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post #1 of 11 (permalink) Old 05-01-2020, 01:05 PM Thread Starter
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Hello everyone,

My next 2 projects are a T/S sled, and a drill press table. I have watched several videos on YouTube and I need some advice from seasoned veterans of woodworking. I think I want to build the Extreme sled shown in this video, but do I really need/want all these features ?
What do you all think of the adjustable inserts for Dadoing ? is this a good thing, do I need it, I've been doing Dadoes for years without it. I like the T-track for stop blocks and the tape measure on top to zero in the cuts. Do I need the T-tracks for hold downs ? Are the Aluminium inserts worth the $ or should I use hardwood that I already have ? Do you like his mitering jig ?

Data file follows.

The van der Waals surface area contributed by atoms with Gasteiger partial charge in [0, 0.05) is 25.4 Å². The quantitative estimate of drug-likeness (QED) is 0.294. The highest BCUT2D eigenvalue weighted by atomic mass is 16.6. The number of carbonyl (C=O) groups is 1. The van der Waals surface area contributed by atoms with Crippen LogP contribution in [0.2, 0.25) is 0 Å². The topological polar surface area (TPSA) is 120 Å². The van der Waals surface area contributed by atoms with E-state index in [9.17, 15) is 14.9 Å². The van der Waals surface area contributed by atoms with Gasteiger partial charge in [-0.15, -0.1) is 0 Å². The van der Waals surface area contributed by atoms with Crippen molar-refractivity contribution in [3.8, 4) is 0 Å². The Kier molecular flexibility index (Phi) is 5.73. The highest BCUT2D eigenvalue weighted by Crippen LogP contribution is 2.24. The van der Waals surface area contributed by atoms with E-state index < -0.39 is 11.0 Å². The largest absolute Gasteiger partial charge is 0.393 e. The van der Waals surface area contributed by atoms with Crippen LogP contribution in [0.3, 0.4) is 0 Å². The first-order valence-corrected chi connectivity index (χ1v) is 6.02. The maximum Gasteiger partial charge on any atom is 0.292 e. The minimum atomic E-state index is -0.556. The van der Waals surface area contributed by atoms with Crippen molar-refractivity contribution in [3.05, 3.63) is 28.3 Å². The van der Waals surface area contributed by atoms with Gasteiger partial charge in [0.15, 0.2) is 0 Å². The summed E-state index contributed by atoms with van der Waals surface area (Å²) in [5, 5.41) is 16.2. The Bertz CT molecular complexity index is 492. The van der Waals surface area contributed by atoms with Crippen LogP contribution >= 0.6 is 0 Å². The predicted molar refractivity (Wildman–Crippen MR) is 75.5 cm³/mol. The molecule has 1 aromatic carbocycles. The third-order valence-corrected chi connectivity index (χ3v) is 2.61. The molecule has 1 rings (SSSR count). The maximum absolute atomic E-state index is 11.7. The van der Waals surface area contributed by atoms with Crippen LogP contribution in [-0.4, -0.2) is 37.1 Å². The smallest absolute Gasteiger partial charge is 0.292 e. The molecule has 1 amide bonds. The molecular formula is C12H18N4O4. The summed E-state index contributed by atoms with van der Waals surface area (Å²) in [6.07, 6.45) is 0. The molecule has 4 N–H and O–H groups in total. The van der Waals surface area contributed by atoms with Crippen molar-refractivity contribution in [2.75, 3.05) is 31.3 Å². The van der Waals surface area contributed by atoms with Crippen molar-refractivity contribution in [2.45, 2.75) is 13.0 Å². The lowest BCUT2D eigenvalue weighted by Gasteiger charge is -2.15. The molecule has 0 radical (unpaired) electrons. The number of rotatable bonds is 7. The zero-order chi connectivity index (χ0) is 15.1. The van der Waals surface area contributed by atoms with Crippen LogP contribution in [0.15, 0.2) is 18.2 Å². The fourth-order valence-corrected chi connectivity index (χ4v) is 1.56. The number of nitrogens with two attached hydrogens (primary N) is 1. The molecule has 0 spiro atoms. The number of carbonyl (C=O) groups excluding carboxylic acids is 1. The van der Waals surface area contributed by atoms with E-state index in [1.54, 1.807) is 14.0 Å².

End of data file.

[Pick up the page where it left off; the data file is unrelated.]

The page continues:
Also looking for more ideas and suggestiond for the drill press table.

TIA
Dan

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post #2 of 11 (permalink) Old 05-01-2020, 02:08 PM
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Dan that can probably be answered with one question.

Will you use all the features?

If your answer is no then don't add those features.

Mike
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post #3 of 11 (permalink) Old 05-01-2020, 04:08 PM
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I built a table saw sled many years ago. It had zero clearance similar to the one you are looking into building. I have an insert that is for 45 degree cuts. Never used! I have and adjustable angle gauge. Never used! I have a simple stop without a built in tape. Works foe me. Also, my sled is large like the one you are seeing in the video. When I built it I was younger. Each year it gets heavier. Have never built a light simple sled, but think at some time it will become necessary.

Frank
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post #4 of 11 (permalink) Old 05-01-2020, 07:18 PM